And the 30 lines I am talking about is not necessarily about getting Tetrises. It's more about how the game feels. Sometimes I get scary Tetrises in these 30 lines, and I do not feel get about my chances. Sometimes I do not get Tetrises, but I feel good about the way the burns are going and the stack looks and how the pieces feel coming out of the box.

    I would like to hear what your thoughts and feelings are on these 30 lines.
     
  11. i am not sure those 30 lines are imbued with such an ominous energy. :hmm:
     
  12. @BenMullen brought up some amazing gems of advice... I met a few folks this weekend who could benefit from this thread.... @BETHRiS and Joey Parker to name a few. IMO, the key is repetitive QUALITY practice time. Not just messing about in front of the TV... focused sprints (30 minute sessions) where you're just zeroed in and in tune with the game - mostly LV 19 or 18 speeds. Your muscle memory and piece recognition/placement skills will absolutely improve over time. Also playing on different screen size CRT tv's will help prepare you for tournament play. In portland, the average tv sizes are close to 20" - 24". If you're used to a large CRT (32" +) it can be a slight curve ball to downsize during tournament play.
     
    Joey Parker likes this.
  13. Thanks for the vote of confidence, @rocketman! This thread is packed with helpful information, all of which I'm anxious to start incorporating. I think your advice to invest in a smaller tube TV (or perhaps a few) is quite apt; I realize now that if I choose to get serious about playing competitively, I can't let myself get too comfortable with one specific setup.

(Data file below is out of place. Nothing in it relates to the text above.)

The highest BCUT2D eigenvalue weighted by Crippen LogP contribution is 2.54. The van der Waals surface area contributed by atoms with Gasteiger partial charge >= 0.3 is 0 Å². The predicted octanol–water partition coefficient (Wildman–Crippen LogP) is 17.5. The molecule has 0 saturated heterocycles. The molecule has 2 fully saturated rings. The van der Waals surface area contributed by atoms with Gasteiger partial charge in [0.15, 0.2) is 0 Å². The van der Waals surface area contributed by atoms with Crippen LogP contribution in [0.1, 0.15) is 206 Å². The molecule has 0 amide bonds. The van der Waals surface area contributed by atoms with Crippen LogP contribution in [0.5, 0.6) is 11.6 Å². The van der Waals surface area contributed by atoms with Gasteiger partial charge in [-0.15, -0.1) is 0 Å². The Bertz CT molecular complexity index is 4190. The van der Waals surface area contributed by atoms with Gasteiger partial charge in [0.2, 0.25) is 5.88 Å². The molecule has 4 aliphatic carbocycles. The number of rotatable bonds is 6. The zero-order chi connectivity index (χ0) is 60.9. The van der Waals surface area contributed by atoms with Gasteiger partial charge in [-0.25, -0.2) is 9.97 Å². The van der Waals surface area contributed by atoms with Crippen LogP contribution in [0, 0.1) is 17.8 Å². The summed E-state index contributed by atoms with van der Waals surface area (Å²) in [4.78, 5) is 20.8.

I also know it'll be a while before I can confidently start at 19, although your recommendation to indulge in obligatory "focused sprints" makes a lot of sense. Maybe if I force myself to incorporate those brutal sprints, it will slowly become easier for me to consistently knock out Tetrises on the higher levels (definitely one of my biggest weaknesses right now).

    And just to warn all of you Tetris dudes and ladies, I'll probably be posting an obscene amount of questions as I continue to poke around this site. That being said, here's my first question: What are number sequences such as "19-2/ 15-5/ and 18-4" referring to -- B Type? Or something else? I'm not yet savvy with some of the lingo you cool kids are using.